Soldiers from 3-4 Air Defense Artillery Regiment, 108th Air Defense Artillery Brigade, took a holistic approach to prepare for the upcoming Roving Sands Exercise, scheduled for March 1, 2019 through March 11, 2019.
“We expect to hit the ground running real hard,” said 1st Lt. Luke Huston, a fire control platoon leader from Alpha Battery. “We are going to certify our crews and make sure we are good to go!”
Developed by the Imperial Brigade in 1989, 32d Army Air and Missile Defense Command, along with its subordinate brigades, trail blazed the path towards the joint air defense annual exercise integrating Army, Air Force and Marine assets, simulating enemy air threats.
Prior to Soldiers embodying the Army strong ethos, they prepare equipment and train platoons and crews in the field. Simultaneously, these warriors conduct table eight qualifications along with honing core-competency skills.
“We have to make sure everything is clean and functioning correctly before we move any equipment down to the railyard,” said Spc. Nicholas Myhre, a patriot operator/maintainer from Bravo Battery, who executes majority of the groundwork. “At the railyard, we load it up, chain it down and maintain accountability of the equipment as it is loaded. Once the equipment arrives, we unstrap, refuel and stage everything in the snake pit.”
Roving Sands was restored in the spring of 2018 after being dormant since 2005. Brig. Gen. Christopher Spillman, former commanding general for 32d AAMDC, brought the exercise back to the planning table in order to provide training in a realistic environment.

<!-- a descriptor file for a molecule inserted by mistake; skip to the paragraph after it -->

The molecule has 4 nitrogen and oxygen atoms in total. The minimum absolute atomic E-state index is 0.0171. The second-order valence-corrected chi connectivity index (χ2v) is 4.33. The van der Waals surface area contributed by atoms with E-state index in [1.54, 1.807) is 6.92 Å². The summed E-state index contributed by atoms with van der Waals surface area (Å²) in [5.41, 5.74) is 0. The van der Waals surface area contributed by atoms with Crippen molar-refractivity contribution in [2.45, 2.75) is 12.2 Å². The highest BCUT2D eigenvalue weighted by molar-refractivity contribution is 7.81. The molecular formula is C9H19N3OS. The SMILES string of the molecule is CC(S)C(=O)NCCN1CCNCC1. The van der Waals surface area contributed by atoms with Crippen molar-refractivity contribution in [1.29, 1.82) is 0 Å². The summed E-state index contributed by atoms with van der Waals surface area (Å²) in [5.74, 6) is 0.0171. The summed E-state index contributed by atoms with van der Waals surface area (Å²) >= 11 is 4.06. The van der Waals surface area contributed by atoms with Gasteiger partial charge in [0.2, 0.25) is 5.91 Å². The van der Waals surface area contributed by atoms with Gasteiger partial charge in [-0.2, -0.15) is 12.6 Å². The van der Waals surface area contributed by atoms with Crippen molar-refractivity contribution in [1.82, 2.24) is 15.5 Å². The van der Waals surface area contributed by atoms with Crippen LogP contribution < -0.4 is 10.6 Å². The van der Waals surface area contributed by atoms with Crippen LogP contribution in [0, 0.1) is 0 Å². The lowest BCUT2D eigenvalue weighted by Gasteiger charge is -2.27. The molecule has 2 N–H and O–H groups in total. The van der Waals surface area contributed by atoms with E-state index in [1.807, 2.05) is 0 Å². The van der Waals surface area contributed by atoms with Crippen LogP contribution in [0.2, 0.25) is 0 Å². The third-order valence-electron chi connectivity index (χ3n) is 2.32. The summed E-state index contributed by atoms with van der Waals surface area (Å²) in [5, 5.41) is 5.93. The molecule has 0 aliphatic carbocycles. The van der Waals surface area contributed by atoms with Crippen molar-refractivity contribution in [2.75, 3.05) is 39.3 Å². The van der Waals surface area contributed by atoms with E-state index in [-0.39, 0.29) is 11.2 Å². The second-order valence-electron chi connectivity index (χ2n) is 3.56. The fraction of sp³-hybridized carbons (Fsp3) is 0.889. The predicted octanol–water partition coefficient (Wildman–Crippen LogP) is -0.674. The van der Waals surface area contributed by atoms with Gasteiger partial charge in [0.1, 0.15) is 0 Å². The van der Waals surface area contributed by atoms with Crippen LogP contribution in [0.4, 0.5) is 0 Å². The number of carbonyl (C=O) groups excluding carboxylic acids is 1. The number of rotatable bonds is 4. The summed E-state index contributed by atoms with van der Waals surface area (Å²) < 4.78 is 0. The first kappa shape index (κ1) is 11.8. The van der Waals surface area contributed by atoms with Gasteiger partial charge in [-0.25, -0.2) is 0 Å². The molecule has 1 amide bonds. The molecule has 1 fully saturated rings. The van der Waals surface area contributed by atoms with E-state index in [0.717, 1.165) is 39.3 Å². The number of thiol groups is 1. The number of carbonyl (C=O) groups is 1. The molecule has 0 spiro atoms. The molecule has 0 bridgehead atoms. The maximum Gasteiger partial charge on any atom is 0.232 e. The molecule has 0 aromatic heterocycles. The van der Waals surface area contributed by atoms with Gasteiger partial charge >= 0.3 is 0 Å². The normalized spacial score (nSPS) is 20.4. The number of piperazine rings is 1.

Humble beginnings at the brigade level led to the exercise becoming the capstone Joint Theatre Army Missile Defense training in the world.
“This is a great opportunity for us to familiarize ourselves with our roots and where patriot comes from,” Myhre added. “This is a good learning experience for a lot of us!”
Chief Warrant Officer 2 Paul Murray, an air and missile defense system technician from 3-4 ADAR, whose primary role is making sure the patriot system is mission ready and functional at all times offered a similar sentiment.
“It is going to be good to run the equipment in a similar operating environment deployed, because this does make a difference in how the system runs,” Murray stated.
Following in his predecessor footstep, Brig. Gen. Clement S. Coward Jr., assumed command of 32d AAMDC in December of 2018. He prioritized the capstone event and made it an annual training requirement.
Roving Sands will test the units’ ability to conduct air defense, as well as test their maneuvering capabilities.
“We have our team here and we know that this is dedicated training time,” said 1st Lt. Eric Perkins, a unit movement officer from Bravo Battery.
The leaders of 108th are excited to bring their Soldiers and equipment to the high desert to execute world-class training.
“The biggest thing that we are going to get out of this exercise is experience,” Murray noted.
“I love this exercise and I love being in the field,” Perkins concluded. “Being out in the field gives us the opportunity to learn as much as we want about the system. The amount of work that you put into it is what you get out of it. If you use this time the way that you want to, you will get a lot out of it.”
With the month of March slowly approaching, 108th will get the chance to live out their motto: “Deeds Above Words.”